11/18 Seminar: Understanding and Exploiting Proteins in Unusual Places, Joel Kaar, UC Boulder
Please join the Chemical Engineering Department for the 2013 Autumn Lecture Series featuring:
Joel Kaar, Assistant Professor, Chemical and Biological Engineering at the University of Colorado, Boulder
Monday, November 18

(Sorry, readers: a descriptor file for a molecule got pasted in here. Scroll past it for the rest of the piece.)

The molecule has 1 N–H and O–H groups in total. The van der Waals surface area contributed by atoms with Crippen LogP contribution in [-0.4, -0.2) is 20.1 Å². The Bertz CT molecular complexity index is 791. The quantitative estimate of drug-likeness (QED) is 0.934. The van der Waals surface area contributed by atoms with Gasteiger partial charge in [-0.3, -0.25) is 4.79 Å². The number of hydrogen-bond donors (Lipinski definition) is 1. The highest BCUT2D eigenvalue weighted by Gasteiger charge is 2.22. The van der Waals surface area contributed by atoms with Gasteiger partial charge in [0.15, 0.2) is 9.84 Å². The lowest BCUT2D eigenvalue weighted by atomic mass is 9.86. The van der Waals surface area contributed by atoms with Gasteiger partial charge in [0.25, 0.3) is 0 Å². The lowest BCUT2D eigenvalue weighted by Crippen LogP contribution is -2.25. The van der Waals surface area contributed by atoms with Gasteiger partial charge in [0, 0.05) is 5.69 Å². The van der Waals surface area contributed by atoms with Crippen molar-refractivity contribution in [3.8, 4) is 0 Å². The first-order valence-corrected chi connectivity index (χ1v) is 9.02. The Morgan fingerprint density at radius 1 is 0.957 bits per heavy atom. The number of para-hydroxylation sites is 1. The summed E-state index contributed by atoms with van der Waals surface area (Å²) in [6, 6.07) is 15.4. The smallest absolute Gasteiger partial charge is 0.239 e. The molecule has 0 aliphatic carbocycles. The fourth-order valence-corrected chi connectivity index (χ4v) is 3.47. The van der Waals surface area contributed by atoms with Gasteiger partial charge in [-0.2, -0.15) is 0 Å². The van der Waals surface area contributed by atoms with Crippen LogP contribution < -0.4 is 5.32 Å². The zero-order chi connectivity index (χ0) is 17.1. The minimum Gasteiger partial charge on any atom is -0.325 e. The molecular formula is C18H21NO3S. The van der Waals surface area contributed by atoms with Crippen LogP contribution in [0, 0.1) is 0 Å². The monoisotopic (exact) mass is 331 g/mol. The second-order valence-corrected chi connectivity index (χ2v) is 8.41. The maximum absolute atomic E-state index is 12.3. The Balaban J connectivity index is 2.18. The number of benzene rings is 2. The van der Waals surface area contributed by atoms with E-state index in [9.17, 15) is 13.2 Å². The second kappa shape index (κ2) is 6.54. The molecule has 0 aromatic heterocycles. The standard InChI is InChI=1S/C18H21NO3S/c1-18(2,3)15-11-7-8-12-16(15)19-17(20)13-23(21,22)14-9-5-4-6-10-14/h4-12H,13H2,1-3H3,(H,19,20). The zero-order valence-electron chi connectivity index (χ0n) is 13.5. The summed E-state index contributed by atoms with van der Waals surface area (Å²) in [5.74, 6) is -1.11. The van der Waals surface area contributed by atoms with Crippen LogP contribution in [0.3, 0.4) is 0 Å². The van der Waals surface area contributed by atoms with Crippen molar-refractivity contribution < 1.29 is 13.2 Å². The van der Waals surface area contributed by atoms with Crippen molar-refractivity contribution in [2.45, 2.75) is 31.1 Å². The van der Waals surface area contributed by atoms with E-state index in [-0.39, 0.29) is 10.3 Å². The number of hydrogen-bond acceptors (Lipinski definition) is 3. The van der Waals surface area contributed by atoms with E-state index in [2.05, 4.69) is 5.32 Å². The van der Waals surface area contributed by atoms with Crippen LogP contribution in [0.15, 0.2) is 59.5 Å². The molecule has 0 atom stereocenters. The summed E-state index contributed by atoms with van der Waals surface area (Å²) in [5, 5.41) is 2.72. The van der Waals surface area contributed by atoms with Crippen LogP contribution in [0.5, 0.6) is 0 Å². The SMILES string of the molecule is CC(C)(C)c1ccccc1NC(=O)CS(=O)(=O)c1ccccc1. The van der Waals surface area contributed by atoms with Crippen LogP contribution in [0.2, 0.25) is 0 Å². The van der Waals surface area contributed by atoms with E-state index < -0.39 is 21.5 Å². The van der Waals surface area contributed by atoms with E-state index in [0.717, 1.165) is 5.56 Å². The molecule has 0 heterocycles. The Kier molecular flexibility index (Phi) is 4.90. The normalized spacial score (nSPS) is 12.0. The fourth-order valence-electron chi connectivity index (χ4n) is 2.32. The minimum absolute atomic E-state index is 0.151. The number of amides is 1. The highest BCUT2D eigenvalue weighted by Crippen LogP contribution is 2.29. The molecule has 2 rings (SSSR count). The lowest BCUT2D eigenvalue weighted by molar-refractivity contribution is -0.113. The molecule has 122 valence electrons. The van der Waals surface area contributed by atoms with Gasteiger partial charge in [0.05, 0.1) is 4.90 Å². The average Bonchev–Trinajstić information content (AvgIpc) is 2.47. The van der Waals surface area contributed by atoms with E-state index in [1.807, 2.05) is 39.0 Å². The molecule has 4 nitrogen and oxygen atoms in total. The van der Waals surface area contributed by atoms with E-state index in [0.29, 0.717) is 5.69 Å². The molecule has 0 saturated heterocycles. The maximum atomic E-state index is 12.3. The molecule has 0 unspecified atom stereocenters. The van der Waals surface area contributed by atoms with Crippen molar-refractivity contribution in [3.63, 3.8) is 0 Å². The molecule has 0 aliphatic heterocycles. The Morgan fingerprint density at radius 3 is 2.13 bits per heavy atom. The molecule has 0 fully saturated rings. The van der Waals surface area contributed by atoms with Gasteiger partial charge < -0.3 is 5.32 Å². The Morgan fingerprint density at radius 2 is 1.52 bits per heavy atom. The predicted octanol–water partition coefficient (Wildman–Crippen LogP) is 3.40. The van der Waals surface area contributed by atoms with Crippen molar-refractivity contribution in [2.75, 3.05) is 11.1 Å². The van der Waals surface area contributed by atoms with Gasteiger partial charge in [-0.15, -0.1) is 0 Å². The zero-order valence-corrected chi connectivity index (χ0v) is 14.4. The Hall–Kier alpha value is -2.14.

A major area of interest in our group is the use of enzymes in neat ionic liquids, a unique class of reaction solvents with attractive environmental and chemical processing properties. The overall aim of our work in this area has been to elucidate how the solvent environment of ionic liquids impacts enzyme structure and activity. While investigating this impact, we have developed a novel approach to rationally improve enzyme stability in ionic liquids via charge engineering. Moreover, we have also developed a novel approach to directly probe the impact of near-‐surface environments on protein conformation using dynamic single-‐molecule microscopy. This approach exploits high-‐ throughput FRET tracking to elucidate structural changes in proteins at the single molecule level. Using this approach, such changes, may, in turn, be connected with interfacial dynamic measurements, offering unprecedented insight into surface-‐induced effects on protein function. Application of this approach will ultimately lead to a profound understanding of the dominant physico-‐chemical factors associated with the inactivation of proteins on material surfaces. More broadly, this approach, which is widely applicable to virtually any protein, provides the framework to develop surfaces and surface modifications with improved biocompatability.